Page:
I was studying for the New York bar in Philadelphia, where I went to law school. Because I was a non-resident New Yorker, I would take the New York Bar up in Albany. Even though I had been to Albany, I had no fucking clue where the building was or what it looked like.
So, I looked up the address and sure enough there was an image of the building up in Albany.
b) Envision what you will look like when you’re done.
The most important part of an exam is the grade but the next most important thing about an exam is finishing it successfully. I vividly remember sitting in the Connecticut bar and I remember the woman on my side of the table – there were two people to a side with a space in the middle. Connecticut had six thirty minute essays and they had to be written in order. The proctor would give you two essays in the first hour and then pick up the blue books after the first hour. So you had essentially 5 minutes to plan, 25 minutes to write or so. It was like sprinting. Well, the woman to my right put her head down after the first hour. She did not lift her head up until our first break and did not return. That was it for her. She was out.
So, for me, and for you, you will see yourself successfully finishing. You will envision your face, your neck, your shoulders, your whole body looking as you would look when you successfully complete an exam. Hard to envision right?
Go to a mirror. Stand there and look at yourself. Now close your eyes. Do you remember a time when you successfully kicked an exams ass? You knew it when you came out of the exam right? You were beaming, you felt great, you felt it in your gut, your throat, your face, your mind. You just knew. Now, open your eyes in front of the mirror. Do you see how you look now?
Is that what you look like when you feel success? If it isn’t then I want you to fake it. I want you to change your face by relaxing your brow, and your cheeks and your mouth. Relax your shoulders so they are down and take a deep breath. Smile. Look at yourself. Note every single detail of how you look. That should be how YOU look when you feel successful.
That image is the image you will refine and essentially visualize in your mind. It is not a fixed image. You can add to it and improve it. There is only one rule: everything you visualize, down to what outfit you wear must reflect SUCCESS. Not a single thing can be negative or doubtful. I pictured myself in a blue turtleneck and khaki pants and sneakers. That was my go to success outfit.
Let me know if you need help coming up with this image of yourself.
b) See yourself from the end to the present.
Here is the weird part. I used to visualize myself first at the end of the exam and then in the middle of the exam – seeing myself kicking its ass – and even visualize myself taking a bio break in the middle of the exam and catching myself (imagining myself) in the mirror and seeing myself “kicking its ass” and then visualise myself starting the exam as the imaginary proctor said “begin” and then finally see myself waking up that day and even the night before falling asleep.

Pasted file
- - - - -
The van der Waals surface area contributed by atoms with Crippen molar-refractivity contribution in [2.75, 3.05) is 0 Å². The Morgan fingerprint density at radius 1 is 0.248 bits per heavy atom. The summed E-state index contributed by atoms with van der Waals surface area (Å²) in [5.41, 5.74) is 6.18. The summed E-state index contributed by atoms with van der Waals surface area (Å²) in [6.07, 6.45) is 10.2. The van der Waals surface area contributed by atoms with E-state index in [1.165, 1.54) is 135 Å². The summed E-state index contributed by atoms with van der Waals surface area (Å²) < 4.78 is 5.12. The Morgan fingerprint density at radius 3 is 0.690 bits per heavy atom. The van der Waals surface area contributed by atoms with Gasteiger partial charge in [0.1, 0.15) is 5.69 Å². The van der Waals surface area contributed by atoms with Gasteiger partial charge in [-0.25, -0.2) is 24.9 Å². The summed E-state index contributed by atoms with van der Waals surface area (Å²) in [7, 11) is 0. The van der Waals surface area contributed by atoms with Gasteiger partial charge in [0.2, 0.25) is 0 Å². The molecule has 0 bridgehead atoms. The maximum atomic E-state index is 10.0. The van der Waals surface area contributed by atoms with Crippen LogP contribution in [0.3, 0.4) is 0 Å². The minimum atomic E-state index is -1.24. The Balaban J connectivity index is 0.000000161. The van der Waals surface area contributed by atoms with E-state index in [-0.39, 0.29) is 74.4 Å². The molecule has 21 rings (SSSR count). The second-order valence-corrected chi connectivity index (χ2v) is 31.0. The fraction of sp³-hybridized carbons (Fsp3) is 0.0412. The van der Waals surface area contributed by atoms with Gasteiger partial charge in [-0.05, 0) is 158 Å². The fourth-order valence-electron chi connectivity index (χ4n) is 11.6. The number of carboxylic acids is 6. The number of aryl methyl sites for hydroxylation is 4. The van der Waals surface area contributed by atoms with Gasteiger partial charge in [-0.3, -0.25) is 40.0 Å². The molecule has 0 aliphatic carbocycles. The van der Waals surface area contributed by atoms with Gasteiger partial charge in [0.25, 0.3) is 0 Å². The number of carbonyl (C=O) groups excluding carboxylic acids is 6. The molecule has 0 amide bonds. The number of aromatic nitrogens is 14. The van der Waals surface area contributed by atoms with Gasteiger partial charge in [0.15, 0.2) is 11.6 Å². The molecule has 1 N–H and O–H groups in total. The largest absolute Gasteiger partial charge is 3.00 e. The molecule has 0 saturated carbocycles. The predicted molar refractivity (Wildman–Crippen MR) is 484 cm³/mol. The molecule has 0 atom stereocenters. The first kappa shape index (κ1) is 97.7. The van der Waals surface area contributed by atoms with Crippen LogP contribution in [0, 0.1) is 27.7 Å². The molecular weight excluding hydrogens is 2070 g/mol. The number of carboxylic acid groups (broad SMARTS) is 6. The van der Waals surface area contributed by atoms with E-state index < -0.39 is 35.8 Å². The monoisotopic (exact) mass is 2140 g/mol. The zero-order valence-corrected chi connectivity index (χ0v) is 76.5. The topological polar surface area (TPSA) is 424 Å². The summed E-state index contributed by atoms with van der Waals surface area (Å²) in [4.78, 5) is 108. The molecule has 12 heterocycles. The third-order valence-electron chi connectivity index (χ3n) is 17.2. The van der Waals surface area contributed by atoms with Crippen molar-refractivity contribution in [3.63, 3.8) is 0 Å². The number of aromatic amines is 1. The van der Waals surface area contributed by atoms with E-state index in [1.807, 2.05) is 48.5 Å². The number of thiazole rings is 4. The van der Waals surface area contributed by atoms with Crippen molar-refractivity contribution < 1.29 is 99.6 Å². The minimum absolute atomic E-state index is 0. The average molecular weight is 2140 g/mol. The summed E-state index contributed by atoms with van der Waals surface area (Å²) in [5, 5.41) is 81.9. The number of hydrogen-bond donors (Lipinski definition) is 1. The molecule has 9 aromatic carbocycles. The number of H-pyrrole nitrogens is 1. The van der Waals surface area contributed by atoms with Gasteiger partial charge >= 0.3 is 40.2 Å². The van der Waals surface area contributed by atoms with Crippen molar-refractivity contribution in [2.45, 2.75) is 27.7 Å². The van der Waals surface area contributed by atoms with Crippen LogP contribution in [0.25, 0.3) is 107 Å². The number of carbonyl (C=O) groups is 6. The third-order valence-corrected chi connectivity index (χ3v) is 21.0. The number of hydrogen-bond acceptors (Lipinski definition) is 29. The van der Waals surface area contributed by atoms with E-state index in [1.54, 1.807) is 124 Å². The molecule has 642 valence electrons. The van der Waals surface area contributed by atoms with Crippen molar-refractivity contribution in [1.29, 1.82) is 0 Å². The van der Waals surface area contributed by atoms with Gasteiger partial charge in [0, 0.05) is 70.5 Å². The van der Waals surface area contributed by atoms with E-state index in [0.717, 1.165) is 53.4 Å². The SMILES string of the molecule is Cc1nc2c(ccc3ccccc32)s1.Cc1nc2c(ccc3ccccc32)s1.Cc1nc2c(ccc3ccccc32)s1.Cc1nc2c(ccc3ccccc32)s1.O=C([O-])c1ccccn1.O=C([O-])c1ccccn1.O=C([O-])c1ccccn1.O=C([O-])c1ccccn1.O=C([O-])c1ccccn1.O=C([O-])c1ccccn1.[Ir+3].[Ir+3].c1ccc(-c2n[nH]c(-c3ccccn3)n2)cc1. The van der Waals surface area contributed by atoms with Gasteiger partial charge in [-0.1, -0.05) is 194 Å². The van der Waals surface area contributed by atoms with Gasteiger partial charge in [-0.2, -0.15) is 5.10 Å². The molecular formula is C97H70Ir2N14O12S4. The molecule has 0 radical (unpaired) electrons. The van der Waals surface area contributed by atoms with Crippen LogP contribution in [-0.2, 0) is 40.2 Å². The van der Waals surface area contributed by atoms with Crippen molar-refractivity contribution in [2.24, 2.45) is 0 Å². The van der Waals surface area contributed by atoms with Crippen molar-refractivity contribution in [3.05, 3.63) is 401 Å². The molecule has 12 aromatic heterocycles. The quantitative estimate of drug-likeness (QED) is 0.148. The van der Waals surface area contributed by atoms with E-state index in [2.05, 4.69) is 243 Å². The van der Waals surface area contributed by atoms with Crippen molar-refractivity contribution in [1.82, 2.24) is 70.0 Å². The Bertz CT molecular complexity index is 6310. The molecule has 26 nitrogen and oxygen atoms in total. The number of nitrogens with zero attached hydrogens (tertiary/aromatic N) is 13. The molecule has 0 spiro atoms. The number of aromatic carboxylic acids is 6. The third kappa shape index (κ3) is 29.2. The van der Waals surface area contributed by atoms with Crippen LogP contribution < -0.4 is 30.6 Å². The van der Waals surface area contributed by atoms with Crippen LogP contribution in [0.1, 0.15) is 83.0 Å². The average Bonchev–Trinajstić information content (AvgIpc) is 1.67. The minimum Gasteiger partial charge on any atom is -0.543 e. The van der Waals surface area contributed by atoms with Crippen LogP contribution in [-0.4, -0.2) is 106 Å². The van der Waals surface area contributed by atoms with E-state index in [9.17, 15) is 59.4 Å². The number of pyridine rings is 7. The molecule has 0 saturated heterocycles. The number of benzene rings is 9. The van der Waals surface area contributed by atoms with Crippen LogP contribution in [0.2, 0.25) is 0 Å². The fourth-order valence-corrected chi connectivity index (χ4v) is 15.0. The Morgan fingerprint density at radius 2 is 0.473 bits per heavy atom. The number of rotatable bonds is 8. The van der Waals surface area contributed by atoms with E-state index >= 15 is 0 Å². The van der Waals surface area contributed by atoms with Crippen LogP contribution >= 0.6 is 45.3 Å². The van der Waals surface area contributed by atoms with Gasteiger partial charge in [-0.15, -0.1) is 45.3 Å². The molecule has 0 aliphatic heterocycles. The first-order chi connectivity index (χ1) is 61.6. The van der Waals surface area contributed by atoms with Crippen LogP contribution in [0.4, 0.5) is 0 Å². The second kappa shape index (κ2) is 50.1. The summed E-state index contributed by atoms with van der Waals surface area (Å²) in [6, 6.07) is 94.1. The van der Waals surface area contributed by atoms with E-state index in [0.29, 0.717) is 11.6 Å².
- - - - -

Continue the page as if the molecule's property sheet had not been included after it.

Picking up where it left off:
I got so good that for two weeks prior to the exam, I could do my visualization in about 5 quick minutes with my eyes closed. I picked end, middle, beginning of exam points and the night before the exam. I pictured myself falling asleep seeing myself lying there “successful.”
If you take your mind thru this visualization effort once a day, every day while you study and all you see is yourself successfully completing the exam, then so long as you study, nothing mental will get in the way of you kicking its ass.
If you would be interested in learning more about how to visualize and calm the mind to kick this exam’s ass? Email me firstname.lastname@example.org and I will help you.
3. The essay game.
In the study materials, you will receive sample essays, and in California, you will receive sample performance test answer materials. If you received your study materials already, look for the sample answers. I am sure you learned IRAC. That is only half of the battle. For some, training your mind to answer the question their way – the way the Bar graders expect you to – is hugely important.
This seems like such an easy way to study the essays and is only focused on results. It is not focused on learning the material. You will learn how to be a lawyer when you work as a lawyer. Your goal now is to pass the exam.
I took each sample answer and after briefly reading the question, I wrote out, verbatim, the sample answer. I put each subject into a three ringed binder. Writing things out for me – as opposed to typing – helped my mind absorb the materials. Once you start studying you will find that the sample answers often analyze things a bit differently than even your teachers teach it during your bar course. Don’t question what is in the sample answer. I am sure you are brilliant and think you’ve found an error in the law or answer. Chances are you did not. Just write out the sample answer – ok type it – and organize each sample according to subject – Con law, contracts, crim, etc.
Sure it would be great for you to read the question and blindly write out your answer without looking at the sample. But why do that when you can read the question and practice writing out the correct, passing answer?
Reviewing your re-written sample answers will make a difference to how your mind gets use to simply writing out passing scores.
If you are interested in taking a free course to teach you these techniques and help you while you study, let me know. I only have room for 20 students.
Good luck out there.